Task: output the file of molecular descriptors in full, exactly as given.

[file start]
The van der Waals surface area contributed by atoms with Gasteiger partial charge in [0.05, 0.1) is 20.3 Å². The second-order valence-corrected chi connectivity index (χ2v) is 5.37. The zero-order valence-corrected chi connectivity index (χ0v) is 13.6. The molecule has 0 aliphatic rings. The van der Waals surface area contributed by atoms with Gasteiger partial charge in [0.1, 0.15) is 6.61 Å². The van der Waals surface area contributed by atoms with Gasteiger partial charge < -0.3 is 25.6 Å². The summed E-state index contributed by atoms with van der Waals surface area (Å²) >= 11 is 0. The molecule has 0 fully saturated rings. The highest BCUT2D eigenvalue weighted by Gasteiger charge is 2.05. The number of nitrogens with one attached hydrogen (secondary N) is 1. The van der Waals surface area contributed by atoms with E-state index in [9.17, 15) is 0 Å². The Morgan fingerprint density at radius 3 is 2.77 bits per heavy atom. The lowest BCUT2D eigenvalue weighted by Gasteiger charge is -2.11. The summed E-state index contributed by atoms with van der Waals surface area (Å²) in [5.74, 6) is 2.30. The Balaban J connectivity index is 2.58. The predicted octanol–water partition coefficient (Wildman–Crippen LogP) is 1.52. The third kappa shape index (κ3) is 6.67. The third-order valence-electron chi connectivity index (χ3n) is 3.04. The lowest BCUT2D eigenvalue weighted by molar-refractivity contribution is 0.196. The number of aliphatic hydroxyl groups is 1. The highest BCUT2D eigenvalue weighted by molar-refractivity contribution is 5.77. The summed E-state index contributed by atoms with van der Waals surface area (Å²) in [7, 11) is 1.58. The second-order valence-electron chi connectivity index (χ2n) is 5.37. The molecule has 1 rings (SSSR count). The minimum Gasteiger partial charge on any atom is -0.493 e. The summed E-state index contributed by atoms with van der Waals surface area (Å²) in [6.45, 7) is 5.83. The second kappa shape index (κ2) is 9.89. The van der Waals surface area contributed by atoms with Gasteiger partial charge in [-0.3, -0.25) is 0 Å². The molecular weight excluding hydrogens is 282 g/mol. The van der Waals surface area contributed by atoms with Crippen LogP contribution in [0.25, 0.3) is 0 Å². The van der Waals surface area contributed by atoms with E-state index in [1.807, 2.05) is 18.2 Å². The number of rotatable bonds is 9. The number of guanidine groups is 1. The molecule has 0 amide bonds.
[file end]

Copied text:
The van der Waals surface area contributed by atoms with Gasteiger partial charge in [0.05, 0.1) is 20.3 Å². The second-order valence-corrected chi connectivity index (χ2v) is 5.37. The zero-order valence-corrected chi connectivity index (χ0v) is 13.6. The molecule has 0 aliphatic rings. The van der Waals surface area contributed by atoms with Gasteiger partial charge in [0.1, 0.15) is 6.61 Å². The van der Waals surface area contributed by atoms with Gasteiger partial charge < -0.3 is 25.6 Å². The summed E-state index contributed by atoms with van der Waals surface area (Å²) >= 11 is 0. The molecule has 0 fully saturated rings. The highest BCUT2D eigenvalue weighted by Gasteiger charge is 2.05. The number of nitrogens with one attached hydrogen (secondary N) is 1. The van der Waals surface area contributed by atoms with E-state index in [9.17, 15) is 0 Å². The Morgan fingerprint density at radius 3 is 2.77 bits per heavy atom. The lowest BCUT2D eigenvalue weighted by Gasteiger charge is -2.11. The summed E-state index contributed by atoms with van der Waals surface area (Å²) in [5.74, 6) is 2.30. The Balaban J connectivity index is 2.58. The predicted octanol–water partition coefficient (Wildman–Crippen LogP) is 1.52. The third kappa shape index (κ3) is 6.67. The third-order valence-electron chi connectivity index (χ3n) is 3.04. The lowest BCUT2D eigenvalue weighted by molar-refractivity contribution is 0.196. The number of aliphatic hydroxyl groups is 1. The highest BCUT2D eigenvalue weighted by molar-refractivity contribution is 5.77. The summed E-state index contributed by atoms with van der Waals surface area (Å²) in [7, 11) is 1.58. The second-order valence-electron chi connectivity index (χ2n) is 5.37. The molecule has 1 rings (SSSR count). The minimum Gasteiger partial charge on any atom is -0.493 e. The summed E-state index contributed by atoms with van der Waals surface area (Å²) in [6.45, 7) is 5.83. The second kappa shape index (κ2) is 9.89. The van der Waals surface area contributed by atoms with Gasteiger partial charge in [-0.3, -0.25) is 0 Å². The molecular weight excluding hydrogens is 282 g/mol. The van der Waals surface area contributed by atoms with Crippen LogP contribution in [0.25, 0.3) is 0 Å². The van der Waals surface area contributed by atoms with E-state index in [1.807, 2.05) is 18.2 Å². The number of rotatable bonds is 9. The number of guanidine groups is 1. The molecule has 0 amide bonds.